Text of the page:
Seatwave CEO Joe Cohen has reiterated the case for a secondary ticketing market following criticism aimed at Ticketmaster over its rigid 'paperless system' in place for Radiohead’s UK gigs next month.
Tickets for the gigs (at Manchester Arena on October 6 and the O2 on October 8-9) went on sale via Ticketmaster in March but can only be collected at the venue by the person who bought them with a credit card or debit card and photo ID.
Radiohead fans have expressed frustration, however, after finding they are unable to sell the tickets back to Ticketmaster or give them to family or friends should they no longer be able to attend the gig.
Others, who have been bought the tickets as a gift, are unable to collect them because they are not in their name.
The Guardian has published a number of comments from disgruntled fans expressing their annoyance at the system.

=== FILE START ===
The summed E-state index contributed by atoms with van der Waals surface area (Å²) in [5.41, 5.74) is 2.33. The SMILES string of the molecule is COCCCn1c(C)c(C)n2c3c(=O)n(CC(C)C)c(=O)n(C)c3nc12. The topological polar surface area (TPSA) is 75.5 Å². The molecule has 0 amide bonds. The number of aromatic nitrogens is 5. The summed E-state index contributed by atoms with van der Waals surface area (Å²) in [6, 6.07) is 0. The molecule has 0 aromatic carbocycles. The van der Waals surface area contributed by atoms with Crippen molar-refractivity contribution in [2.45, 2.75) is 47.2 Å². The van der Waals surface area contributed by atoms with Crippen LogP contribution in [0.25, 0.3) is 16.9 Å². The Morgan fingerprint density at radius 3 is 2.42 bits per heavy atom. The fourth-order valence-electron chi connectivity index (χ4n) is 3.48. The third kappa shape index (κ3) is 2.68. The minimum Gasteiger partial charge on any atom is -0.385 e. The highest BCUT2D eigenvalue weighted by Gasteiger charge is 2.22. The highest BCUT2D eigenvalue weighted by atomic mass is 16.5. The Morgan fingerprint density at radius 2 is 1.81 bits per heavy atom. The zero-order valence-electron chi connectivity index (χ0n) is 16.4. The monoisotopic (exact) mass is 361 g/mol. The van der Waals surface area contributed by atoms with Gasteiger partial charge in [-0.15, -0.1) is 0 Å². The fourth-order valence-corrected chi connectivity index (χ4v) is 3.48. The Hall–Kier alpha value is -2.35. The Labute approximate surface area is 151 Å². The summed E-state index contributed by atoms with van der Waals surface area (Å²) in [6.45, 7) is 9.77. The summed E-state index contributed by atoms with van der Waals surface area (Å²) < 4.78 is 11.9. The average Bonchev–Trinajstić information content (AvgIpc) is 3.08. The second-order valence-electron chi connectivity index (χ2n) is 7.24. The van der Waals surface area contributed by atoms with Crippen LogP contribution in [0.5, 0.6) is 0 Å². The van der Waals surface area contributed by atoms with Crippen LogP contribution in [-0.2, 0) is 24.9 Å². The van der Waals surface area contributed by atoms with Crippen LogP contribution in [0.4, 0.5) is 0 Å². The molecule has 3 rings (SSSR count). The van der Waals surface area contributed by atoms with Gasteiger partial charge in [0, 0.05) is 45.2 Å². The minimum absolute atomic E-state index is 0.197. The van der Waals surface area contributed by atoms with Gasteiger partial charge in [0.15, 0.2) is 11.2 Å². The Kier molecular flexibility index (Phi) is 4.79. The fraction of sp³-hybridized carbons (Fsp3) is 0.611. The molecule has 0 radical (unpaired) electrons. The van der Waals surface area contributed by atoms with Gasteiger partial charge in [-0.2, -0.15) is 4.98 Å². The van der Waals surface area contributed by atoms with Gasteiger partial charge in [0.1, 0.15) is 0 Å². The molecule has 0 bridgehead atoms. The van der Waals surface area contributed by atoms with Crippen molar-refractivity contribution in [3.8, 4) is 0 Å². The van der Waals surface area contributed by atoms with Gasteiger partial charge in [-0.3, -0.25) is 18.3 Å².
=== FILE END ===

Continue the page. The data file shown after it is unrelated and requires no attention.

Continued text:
Ticketmaster spokesman Jon Wiffen told The Guardian that the company was looking at customers situations on a case-by-case basis.
"Terms and conditions relating to the purchase of paperless tickets are clearly outlined to customers at multiple stages during the purchase process, including the initial purchase page, the shipping page and the billing page,” said Wiffen. “Information relating to their purchase of paperless tickets is also conveyed on the confirmation email they receive.
"Paperless tickets aren't transferable because this prevents those tickets being offered in the resale market,” he added. “However, our dedicated customer services team are happy to work with both customers and our clients, be that the venues or promoters, if a customer's circumstances change."
Seatwave CEO Joe Cohen said, “The fiasco around paperless tickets for the Radiohead gigs next week shows exactly why a safe and transparent secondary ticket market is vital.
"Fans who can no longer go to a show have the right to sell their ticket on to someone else in the simplest and safest way possible.
"Trying to control any market and restrict competition ultimately works against fans, costing them more and allowing fewer people access to the events they want to go to – as was illustrated by all the empty seats at the London Olympics this Summer,” he added.